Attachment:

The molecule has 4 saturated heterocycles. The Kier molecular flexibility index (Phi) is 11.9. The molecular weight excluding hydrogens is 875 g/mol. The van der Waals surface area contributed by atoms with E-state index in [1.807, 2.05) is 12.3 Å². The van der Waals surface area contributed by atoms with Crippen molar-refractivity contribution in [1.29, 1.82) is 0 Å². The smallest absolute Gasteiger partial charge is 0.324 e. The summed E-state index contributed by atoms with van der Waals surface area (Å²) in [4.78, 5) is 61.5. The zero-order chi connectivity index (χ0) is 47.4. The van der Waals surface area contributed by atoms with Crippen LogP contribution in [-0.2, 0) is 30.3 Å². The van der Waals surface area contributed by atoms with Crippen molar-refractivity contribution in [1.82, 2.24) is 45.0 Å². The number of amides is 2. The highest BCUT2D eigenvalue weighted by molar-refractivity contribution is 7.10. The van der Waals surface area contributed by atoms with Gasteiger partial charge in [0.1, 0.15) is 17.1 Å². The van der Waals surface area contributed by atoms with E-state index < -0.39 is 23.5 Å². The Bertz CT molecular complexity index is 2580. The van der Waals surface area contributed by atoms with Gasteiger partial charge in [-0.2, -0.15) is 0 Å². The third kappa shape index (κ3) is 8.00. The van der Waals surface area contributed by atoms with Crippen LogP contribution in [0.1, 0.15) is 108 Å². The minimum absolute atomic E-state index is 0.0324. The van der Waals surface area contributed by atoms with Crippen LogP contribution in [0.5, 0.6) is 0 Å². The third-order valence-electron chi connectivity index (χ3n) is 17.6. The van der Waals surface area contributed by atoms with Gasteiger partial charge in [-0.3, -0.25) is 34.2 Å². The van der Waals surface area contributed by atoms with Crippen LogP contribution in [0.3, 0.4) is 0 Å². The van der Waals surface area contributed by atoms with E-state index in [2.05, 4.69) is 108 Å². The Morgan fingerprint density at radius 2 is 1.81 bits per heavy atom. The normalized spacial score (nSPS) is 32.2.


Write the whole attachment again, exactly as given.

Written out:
The molecule has 4 saturated heterocycles. The Kier molecular flexibility index (Phi) is 11.9. The molecular weight excluding hydrogens is 875 g/mol. The van der Waals surface area contributed by atoms with E-state index in [1.807, 2.05) is 12.3 Å². The van der Waals surface area contributed by atoms with Crippen molar-refractivity contribution in [1.29, 1.82) is 0 Å². The smallest absolute Gasteiger partial charge is 0.324 e. The summed E-state index contributed by atoms with van der Waals surface area (Å²) in [4.78, 5) is 61.5. The zero-order chi connectivity index (χ0) is 47.4. The van der Waals surface area contributed by atoms with Crippen LogP contribution in [-0.2, 0) is 30.3 Å². The van der Waals surface area contributed by atoms with Crippen molar-refractivity contribution in [1.82, 2.24) is 45.0 Å². The number of amides is 2. The highest BCUT2D eigenvalue weighted by molar-refractivity contribution is 7.10. The van der Waals surface area contributed by atoms with Gasteiger partial charge in [0.1, 0.15) is 17.1 Å². The van der Waals surface area contributed by atoms with E-state index < -0.39 is 23.5 Å². The Bertz CT molecular complexity index is 2580. The van der Waals surface area contributed by atoms with Gasteiger partial charge in [-0.2, -0.15) is 0 Å². The third kappa shape index (κ3) is 8.00. The van der Waals surface area contributed by atoms with Crippen LogP contribution in [0.1, 0.15) is 108 Å². The minimum absolute atomic E-state index is 0.0324. The van der Waals surface area contributed by atoms with Crippen LogP contribution in [0.5, 0.6) is 0 Å². The third-order valence-electron chi connectivity index (χ3n) is 17.6. The van der Waals surface area contributed by atoms with Gasteiger partial charge in [-0.3, -0.25) is 34.2 Å². The van der Waals surface area contributed by atoms with Crippen LogP contribution in [0.3, 0.4) is 0 Å². The van der Waals surface area contributed by atoms with E-state index in [2.05, 4.69) is 108 Å². The Morgan fingerprint density at radius 2 is 1.81 bits per heavy atom. The normalized spacial score (nSPS) is 32.2.